Cadillac Readies Its Grand XTS Flagship for a Springtime Debut

  • Cadillac XTS
  • Cadillac XTS
  • Cadillac XTS
  • Cadillac XTS
  • Cadillac XTS
  • Cadillac XTS
  • Cadillac XTS
  • Matthew Phenix

Cadillac has a long history of crafting unapologetically large—and unabashedly luxurious—top-line models. From the great Town Sedans of the 1930s to the finned flagships of the ‘1950s, the luxury division of General Motors has built its reputation on uncompromised grandeur. And this spring, Cadillac delivers the next in this storied line: the XTS.

The sedan, which Cadillac calls the most technologically advanced model in its 110 years (one that likely will inspire the next generation of Presidential State Car), replaces the aging DTS at the top of the model range. Long and wide with a dramatic side swoop, the XTS cuts an impressive profile, and the spacious interior offers supreme comfort to five fortunate occupants (Cadillac claims the XTS offers four inches more rear-seat legroom than the BMW 5-series or Mercedes-Benz E-Class sedans).

Among the XTS’ many standard features—a list that includes xenon headlamps, an eight-speaker Bose audio system, and perforated leather seating with cut-and-sew dash trim—is Cadillac’s innovative new CUE connectivity and entertainment system, which presents a bright capacitive touch interface, similar to the screen of an Apple iPad.

Every XTS benefits from Brembo brakes, a rear air suspension, and GM’s impressive Magnetic Ride Control, which reacts instantly to road imperfections, speed, and steering input, delivering a ride that’s pillow-soft when appropriate, taut and controlled when required. The system uses dampers filled with a magnetorheological fluid that becomes more or less viscous and, in turn, causes the damper to become more or less compliant in response to a varying electrical charge.

Providing the motivation for the XTS is Cadillac’s direct-injection 3.6-liter V-6. The engine spins out a smooth 300 hp and drives the front wheels through a 6-speed automatic transmission. An available Haldex all-wheel-drive system shunts power to the front or rear wheels, or from side to side, as slippage is detected.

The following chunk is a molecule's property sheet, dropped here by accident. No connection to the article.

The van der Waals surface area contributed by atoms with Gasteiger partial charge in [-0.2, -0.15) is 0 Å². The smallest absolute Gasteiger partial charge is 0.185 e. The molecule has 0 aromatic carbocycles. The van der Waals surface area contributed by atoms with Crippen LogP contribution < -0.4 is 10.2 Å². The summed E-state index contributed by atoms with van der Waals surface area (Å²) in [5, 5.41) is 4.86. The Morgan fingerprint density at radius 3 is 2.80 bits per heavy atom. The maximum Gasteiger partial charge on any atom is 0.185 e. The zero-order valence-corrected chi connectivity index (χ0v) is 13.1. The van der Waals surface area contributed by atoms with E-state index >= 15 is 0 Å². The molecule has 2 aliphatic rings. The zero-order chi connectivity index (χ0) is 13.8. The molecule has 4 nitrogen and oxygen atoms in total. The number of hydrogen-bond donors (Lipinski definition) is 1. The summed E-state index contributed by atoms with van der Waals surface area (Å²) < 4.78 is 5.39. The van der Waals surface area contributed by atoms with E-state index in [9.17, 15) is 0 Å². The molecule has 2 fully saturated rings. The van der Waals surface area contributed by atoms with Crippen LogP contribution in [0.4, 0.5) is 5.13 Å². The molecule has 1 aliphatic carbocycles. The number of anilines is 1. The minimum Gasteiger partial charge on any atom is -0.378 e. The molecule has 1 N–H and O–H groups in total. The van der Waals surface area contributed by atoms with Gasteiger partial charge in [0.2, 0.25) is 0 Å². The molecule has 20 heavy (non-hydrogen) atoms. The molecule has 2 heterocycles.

Cadillac’s grand new flagship starts at $44,995, a price that pits it against the very fine Chrysler 300C, which was new for 2012, and the Lincoln MKS, which sees a complete makeover for 2013. Buyers will choose from base, luxury, premium, or platinum option packages, with the latter including such niceties as a panoramic moonroof, 20-inch polished aluminum wheels, and upgraded interior trim with an Alcantara headliner. (www.cadillac.com)

From Around the Web...
Soak up the Golden State’s glorious sun in roadsters that will have you glowing with excitement…
The GT versions of these luxury sports cars are a thrill to drive on the track…
"Silicon Valley has shown us its notion of the motorcar of the future, and it’s horrible......
This rare concourse-ready 1998 McLaren F1 has less than 2,800 miles on the odometer…
Photo by Tom Gidden ©RM Sotheby's
Built by Enzo Ferrari and Sergio Scaglietti, this drop-top tourer could sell for over $26 million….
From the 1911 “Wasp” to the Eagle that landed A.J. Foyt his fourth win, this is a legendary lineup…
Photo by Matt Howell
The car competed in the 24 Hours of Le Mans in 1953—or maybe it was 1952…
Shape-shifting bodies, the auto version of autopilot, and hydrogen-powered motors are coming…
We take the convertible through its paces against a beautiful South African backdrop…
These black cars will be sure to turn heads when you pull up to the valet…